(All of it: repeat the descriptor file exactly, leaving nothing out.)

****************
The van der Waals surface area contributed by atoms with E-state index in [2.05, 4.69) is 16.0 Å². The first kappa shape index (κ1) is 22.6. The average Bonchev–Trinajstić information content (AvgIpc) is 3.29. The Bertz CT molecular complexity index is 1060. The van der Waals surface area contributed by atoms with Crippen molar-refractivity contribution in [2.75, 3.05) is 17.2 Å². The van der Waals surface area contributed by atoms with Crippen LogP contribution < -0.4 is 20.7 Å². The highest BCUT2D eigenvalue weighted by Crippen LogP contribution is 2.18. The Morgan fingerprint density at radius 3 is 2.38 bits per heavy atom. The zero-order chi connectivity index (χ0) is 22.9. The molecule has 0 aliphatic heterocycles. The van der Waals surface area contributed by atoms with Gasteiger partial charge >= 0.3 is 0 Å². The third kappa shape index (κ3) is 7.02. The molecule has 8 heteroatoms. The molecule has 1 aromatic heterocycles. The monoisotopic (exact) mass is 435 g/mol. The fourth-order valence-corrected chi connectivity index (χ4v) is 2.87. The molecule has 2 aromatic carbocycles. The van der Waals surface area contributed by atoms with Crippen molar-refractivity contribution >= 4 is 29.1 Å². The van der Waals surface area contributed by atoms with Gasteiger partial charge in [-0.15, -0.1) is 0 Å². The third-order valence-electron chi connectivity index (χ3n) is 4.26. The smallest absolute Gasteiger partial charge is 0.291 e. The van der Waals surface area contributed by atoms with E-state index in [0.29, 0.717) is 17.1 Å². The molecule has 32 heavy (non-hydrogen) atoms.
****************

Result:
The van der Waals surface area contributed by atoms with E-state index in [2.05, 4.69) is 16.0 Å². The first kappa shape index (κ1) is 22.6. The average Bonchev–Trinajstić information content (AvgIpc) is 3.29. The Bertz CT molecular complexity index is 1060. The van der Waals surface area contributed by atoms with Crippen molar-refractivity contribution in [2.75, 3.05) is 17.2 Å². The van der Waals surface area contributed by atoms with Crippen LogP contribution < -0.4 is 20.7 Å². The highest BCUT2D eigenvalue weighted by Crippen LogP contribution is 2.18. The Morgan fingerprint density at radius 3 is 2.38 bits per heavy atom. The zero-order chi connectivity index (χ0) is 22.9. The molecule has 0 aliphatic heterocycles. The van der Waals surface area contributed by atoms with Gasteiger partial charge >= 0.3 is 0 Å². The third kappa shape index (κ3) is 7.02. The molecule has 8 heteroatoms. The molecule has 1 aromatic heterocycles. The monoisotopic (exact) mass is 435 g/mol. The fourth-order valence-corrected chi connectivity index (χ4v) is 2.87. The molecule has 2 aromatic carbocycles. The van der Waals surface area contributed by atoms with Crippen molar-refractivity contribution >= 4 is 29.1 Å². The van der Waals surface area contributed by atoms with Gasteiger partial charge in [-0.15, -0.1) is 0 Å². The third-order valence-electron chi connectivity index (χ3n) is 4.26. The smallest absolute Gasteiger partial charge is 0.291 e. The van der Waals surface area contributed by atoms with E-state index in [0.29, 0.717) is 17.1 Å². The molecule has 32 heavy (non-hydrogen) atoms.